right now all i can afford/have time for is a 1x a week group lesson, and somtimes it gets BIG. we're talking 7-8 riders, depending on who comes and if we have any make-ups added to our group. what i've learned is that to get the most out of a situation like that, you really have to be patient, focused, know your strengths and weaknesses, and know how to think independently. know what YOU need/want to work on, and mentally focus on that during your flatwork or jumping, since your instructor cannot be scrutinizing you every moment. be patient if another rider needs more help, and ask questions without holding up the whole lesson. watch other riders do the exercises, and really think about how you will ride it when it's your turn.

    to be successful in group lessons you need to be self-motivated, because your instructor can't kick your butt the entire time! you have to kick your own!



  7. #7
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    Jun. 29, 2004
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    I actually prefer group lessons, they bring out my competitive side and I find I'm more motivated to try and improve when I'm in a group. Unfortunately group lessons are not offered where I ride.



  8. #8
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    Oct. 30, 2001
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    Quote Originally Posted by caradino View Post
    to be successful in group lessons you need to be self-motivated, because your instructor can't kick your butt the entire time! you have to kick your own!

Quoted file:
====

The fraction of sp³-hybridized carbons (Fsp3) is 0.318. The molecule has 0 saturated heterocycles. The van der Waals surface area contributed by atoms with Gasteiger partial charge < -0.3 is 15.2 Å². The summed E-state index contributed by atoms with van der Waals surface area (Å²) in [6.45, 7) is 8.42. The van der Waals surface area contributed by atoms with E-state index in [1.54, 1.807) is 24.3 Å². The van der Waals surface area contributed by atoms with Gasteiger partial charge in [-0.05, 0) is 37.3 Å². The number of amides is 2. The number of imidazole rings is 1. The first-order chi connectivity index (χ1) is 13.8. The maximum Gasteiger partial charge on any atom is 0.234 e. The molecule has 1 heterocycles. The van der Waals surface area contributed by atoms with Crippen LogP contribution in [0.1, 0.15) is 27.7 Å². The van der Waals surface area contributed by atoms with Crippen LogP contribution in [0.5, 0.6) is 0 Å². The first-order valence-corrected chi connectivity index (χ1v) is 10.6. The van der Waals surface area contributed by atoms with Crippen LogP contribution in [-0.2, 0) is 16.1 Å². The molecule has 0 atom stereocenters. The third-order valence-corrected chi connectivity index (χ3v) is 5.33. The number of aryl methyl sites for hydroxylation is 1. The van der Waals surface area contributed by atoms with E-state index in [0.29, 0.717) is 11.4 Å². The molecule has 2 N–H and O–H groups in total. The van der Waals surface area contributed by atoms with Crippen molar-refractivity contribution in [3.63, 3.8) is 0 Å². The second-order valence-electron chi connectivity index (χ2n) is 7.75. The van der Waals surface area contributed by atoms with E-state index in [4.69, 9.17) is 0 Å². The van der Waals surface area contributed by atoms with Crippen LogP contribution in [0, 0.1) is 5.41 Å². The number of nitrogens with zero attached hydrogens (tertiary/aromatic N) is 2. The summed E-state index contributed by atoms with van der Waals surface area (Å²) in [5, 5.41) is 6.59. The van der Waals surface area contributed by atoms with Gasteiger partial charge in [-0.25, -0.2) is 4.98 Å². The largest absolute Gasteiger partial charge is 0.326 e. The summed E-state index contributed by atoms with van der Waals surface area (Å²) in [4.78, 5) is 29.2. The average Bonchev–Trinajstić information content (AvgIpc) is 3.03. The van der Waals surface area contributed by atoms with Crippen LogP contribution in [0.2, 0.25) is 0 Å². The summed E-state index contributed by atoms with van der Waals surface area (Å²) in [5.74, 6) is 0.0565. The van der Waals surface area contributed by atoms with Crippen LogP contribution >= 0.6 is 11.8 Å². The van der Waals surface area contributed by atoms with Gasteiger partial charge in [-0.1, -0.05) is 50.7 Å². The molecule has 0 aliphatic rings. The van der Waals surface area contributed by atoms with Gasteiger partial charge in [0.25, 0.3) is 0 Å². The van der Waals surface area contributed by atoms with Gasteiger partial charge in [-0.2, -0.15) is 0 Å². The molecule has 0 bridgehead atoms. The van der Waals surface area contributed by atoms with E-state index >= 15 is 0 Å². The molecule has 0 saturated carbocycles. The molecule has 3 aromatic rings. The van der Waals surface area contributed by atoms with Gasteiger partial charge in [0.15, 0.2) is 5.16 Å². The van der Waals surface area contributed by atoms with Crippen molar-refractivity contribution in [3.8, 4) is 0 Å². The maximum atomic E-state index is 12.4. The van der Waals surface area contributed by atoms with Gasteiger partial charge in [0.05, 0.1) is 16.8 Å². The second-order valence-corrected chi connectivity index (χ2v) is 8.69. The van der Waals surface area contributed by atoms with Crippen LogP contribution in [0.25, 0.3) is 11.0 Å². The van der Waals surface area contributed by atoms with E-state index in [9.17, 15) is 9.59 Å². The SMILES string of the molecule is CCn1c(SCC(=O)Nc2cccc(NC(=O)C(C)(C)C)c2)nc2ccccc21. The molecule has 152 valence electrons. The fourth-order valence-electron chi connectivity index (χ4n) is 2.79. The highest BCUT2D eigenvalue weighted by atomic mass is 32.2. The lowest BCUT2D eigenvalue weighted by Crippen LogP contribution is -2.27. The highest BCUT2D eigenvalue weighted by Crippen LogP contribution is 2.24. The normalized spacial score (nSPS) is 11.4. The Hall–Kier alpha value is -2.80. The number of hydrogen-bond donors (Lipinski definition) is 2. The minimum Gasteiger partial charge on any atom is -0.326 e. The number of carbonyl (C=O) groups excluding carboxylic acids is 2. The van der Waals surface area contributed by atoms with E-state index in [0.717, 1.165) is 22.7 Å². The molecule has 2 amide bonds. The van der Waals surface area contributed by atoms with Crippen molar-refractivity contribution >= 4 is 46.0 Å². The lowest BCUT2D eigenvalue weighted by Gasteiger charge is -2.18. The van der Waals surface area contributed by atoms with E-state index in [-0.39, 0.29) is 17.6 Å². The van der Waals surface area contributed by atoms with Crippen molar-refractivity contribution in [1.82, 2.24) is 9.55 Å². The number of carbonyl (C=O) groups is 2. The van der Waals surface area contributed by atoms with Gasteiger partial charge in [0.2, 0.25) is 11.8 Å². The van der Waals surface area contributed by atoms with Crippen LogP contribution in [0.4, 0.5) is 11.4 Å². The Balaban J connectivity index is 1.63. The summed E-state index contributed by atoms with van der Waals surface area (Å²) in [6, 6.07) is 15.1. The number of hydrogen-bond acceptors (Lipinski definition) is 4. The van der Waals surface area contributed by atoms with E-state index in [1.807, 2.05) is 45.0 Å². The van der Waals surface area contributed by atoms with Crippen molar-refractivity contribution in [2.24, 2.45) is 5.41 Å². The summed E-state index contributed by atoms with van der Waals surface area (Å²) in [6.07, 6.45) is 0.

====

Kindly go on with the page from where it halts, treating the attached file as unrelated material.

I strive to kick each rider's butt throughout the entire lesson, even when the group is 8 riders strong


    I forgot to mention in my first post - you said you will be relying on your group members for transportation right? And that they are college girls? Please, please, please avoid out-of-the-ring drama with them. I've seen group lessons fall apart because of what goes on between the riders outside of the barn, riders complain about one another for things unrelated to riding, unkind comments made during class that spawn from said drama, etc. Oddly enough I see this more among groups of young adults than the teens or kids.



  9. #9
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    Feb. 19, 2009
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    groups are great for all of the reasons mentioned above. I do a mix of group and private and have definitely found my group lessons to be beneficial.



  10. #10
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    Nov. 11, 2008
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    Definitely listen to what the instructor tells other students, you can learn a lot! The lessons I'm in often have riders of different levels, I learn a lot by listening to my trainer work with the more advanced students and watching what they are doing.

    We often have multiple lines going during the jumping part, if so be aware of where riders will need to go for each line, so you don't end up blocking them. I had this happen to me a few weeks ago and it make for a very frustrating lesson (ie, almost to the first jump and see a fellow student parked on her horse right between my two jumps, just chatting away).



  11. #11